The capuchins are New World monkeys of the genus Cebus. They were named for their “caps” of hair, which resemble the cowls of Capuchin monks.
The range of capuchin monkeys includes Central America and South America as far south as northern Argentina. Like most New World monkeys, capuchins are diurnal and arboreal. They have prehensile tails and opposable thumbs. Capuchins are considered the most intelligent New World monkeys.
Scientific Name: Cebus apella
Brown capuchins, also known as tufted or black-capped capuchins, are found east of the Andes from Colombia and Venezuela to Paraguay and northern Argentina. This species inhabits moist subtropical or tropical forests, but has also been seen in dry forest, gallery forest, disturbed and secondary forest. >>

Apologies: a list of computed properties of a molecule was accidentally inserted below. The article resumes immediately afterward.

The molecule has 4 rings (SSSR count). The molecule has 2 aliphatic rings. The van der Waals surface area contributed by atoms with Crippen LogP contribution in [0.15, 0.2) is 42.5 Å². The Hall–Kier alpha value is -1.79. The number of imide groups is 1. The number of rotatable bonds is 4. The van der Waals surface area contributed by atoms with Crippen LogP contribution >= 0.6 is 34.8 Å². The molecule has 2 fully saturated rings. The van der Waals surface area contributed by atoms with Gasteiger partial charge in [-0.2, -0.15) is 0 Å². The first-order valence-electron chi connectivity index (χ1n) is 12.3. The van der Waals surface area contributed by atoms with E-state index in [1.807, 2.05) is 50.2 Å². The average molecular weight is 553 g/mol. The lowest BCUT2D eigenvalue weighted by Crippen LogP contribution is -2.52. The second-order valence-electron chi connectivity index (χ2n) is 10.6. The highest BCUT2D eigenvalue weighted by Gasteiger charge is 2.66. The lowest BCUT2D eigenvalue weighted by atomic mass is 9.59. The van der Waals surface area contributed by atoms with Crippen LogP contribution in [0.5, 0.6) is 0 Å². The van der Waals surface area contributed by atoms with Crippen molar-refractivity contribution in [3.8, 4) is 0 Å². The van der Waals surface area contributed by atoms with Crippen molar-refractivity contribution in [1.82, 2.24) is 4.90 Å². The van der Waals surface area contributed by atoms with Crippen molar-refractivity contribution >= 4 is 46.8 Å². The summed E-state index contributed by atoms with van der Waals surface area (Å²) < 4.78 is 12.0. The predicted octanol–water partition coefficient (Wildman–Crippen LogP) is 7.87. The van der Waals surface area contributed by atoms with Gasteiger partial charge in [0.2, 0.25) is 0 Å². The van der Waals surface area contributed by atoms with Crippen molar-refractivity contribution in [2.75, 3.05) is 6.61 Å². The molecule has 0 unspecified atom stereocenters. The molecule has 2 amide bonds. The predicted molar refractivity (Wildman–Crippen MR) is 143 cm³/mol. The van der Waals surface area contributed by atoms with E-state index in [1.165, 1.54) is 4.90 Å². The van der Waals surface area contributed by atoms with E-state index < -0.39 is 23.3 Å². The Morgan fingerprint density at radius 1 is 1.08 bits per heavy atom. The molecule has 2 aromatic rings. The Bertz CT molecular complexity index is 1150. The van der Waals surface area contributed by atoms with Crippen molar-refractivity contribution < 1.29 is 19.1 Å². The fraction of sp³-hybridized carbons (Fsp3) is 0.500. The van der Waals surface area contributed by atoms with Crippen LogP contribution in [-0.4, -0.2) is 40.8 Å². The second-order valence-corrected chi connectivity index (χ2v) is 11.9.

Scientific Name: Cebus olivaceus
The weeper capuchin is found in the countries of Brazil, Colombia, French Guiana, Guyana, Suriname, and Venezuela. This species is found in dry and rainforests, and prefers to live in the understory, also called the sub canopy, or lower but will also occasionally travel on the ground. >>
Scientific Name: Cebus capucinus
This species is native to the forests of Central America. They prefer to live in large areas, forming troops of up to 20 individuals. >>
Scientific Name: Cebus albifrons
The white-fronted, also known as cinnamon, capuchin is found in the countries of Bolivia, Brazil, Colombia, Ecuador, Peru, and Venezuela. >>